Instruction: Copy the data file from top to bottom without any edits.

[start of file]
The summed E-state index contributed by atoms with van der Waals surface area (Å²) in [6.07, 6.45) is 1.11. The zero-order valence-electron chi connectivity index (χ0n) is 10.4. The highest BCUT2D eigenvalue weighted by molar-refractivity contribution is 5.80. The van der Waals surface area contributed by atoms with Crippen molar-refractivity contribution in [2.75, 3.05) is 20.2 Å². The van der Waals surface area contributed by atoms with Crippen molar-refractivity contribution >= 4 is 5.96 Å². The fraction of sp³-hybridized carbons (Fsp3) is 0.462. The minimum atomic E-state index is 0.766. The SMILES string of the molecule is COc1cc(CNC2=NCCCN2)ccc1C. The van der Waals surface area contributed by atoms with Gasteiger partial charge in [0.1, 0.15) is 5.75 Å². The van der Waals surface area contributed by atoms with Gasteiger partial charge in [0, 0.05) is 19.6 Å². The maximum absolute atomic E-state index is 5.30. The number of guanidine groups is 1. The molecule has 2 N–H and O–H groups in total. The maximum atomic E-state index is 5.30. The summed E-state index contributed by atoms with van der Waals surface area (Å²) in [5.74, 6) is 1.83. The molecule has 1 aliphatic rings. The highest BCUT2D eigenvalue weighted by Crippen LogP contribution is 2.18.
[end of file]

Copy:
The summed E-state index contributed by atoms with van der Waals surface area (Å²) in [6.07, 6.45) is 1.11. The zero-order valence-electron chi connectivity index (χ0n) is 10.4. The highest BCUT2D eigenvalue weighted by molar-refractivity contribution is 5.80. The van der Waals surface area contributed by atoms with Crippen molar-refractivity contribution in [2.75, 3.05) is 20.2 Å². The van der Waals surface area contributed by atoms with Crippen molar-refractivity contribution >= 4 is 5.96 Å². The fraction of sp³-hybridized carbons (Fsp3) is 0.462. The minimum atomic E-state index is 0.766. The SMILES string of the molecule is COc1cc(CNC2=NCCCN2)ccc1C. The van der Waals surface area contributed by atoms with Gasteiger partial charge in [0.1, 0.15) is 5.75 Å². The van der Waals surface area contributed by atoms with Gasteiger partial charge in [0, 0.05) is 19.6 Å². The maximum absolute atomic E-state index is 5.30. The number of guanidine groups is 1. The molecule has 2 N–H and O–H groups in total. The maximum atomic E-state index is 5.30. The summed E-state index contributed by atoms with van der Waals surface area (Å²) in [5.74, 6) is 1.83. The molecule has 1 aliphatic rings. The highest BCUT2D eigenvalue weighted by Crippen LogP contribution is 2.18.